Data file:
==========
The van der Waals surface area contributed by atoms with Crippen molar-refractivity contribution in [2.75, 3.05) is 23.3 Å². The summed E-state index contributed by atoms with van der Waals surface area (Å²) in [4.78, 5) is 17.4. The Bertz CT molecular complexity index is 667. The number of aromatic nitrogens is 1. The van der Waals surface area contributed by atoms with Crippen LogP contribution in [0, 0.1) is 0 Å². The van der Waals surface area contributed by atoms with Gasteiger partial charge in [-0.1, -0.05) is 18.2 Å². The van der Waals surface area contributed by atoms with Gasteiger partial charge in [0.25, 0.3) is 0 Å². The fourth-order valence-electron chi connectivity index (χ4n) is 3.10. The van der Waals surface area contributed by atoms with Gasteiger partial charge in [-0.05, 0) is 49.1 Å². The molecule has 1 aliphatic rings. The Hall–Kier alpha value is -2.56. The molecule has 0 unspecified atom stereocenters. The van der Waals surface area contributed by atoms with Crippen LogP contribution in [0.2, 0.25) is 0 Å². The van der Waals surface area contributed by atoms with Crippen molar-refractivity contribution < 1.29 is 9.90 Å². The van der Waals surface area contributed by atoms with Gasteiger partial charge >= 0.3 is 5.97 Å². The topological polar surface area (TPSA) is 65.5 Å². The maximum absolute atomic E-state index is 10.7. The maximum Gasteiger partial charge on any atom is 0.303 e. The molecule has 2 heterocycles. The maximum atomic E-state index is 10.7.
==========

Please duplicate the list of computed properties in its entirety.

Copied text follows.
The van der Waals surface area contributed by atoms with Crippen molar-refractivity contribution in [2.75, 3.05) is 23.3 Å². The summed E-state index contributed by atoms with van der Waals surface area (Å²) in [4.78, 5) is 17.4. The Bertz CT molecular complexity index is 667. The number of aromatic nitrogens is 1. The van der Waals surface area contributed by atoms with Crippen LogP contribution in [0, 0.1) is 0 Å². The van der Waals surface area contributed by atoms with Gasteiger partial charge in [-0.1, -0.05) is 18.2 Å². The van der Waals surface area contributed by atoms with Gasteiger partial charge in [0.25, 0.3) is 0 Å². The fourth-order valence-electron chi connectivity index (χ4n) is 3.10. The van der Waals surface area contributed by atoms with Gasteiger partial charge in [-0.05, 0) is 49.1 Å². The molecule has 1 aliphatic rings. The Hall–Kier alpha value is -2.56. The molecule has 0 unspecified atom stereocenters. The van der Waals surface area contributed by atoms with Crippen LogP contribution in [0.2, 0.25) is 0 Å². The van der Waals surface area contributed by atoms with Crippen molar-refractivity contribution < 1.29 is 9.90 Å². The van der Waals surface area contributed by atoms with Gasteiger partial charge >= 0.3 is 5.97 Å². The topological polar surface area (TPSA) is 65.5 Å². The maximum absolute atomic E-state index is 10.7. The maximum Gasteiger partial charge on any atom is 0.303 e. The molecule has 2 heterocycles. The maximum atomic E-state index is 10.7.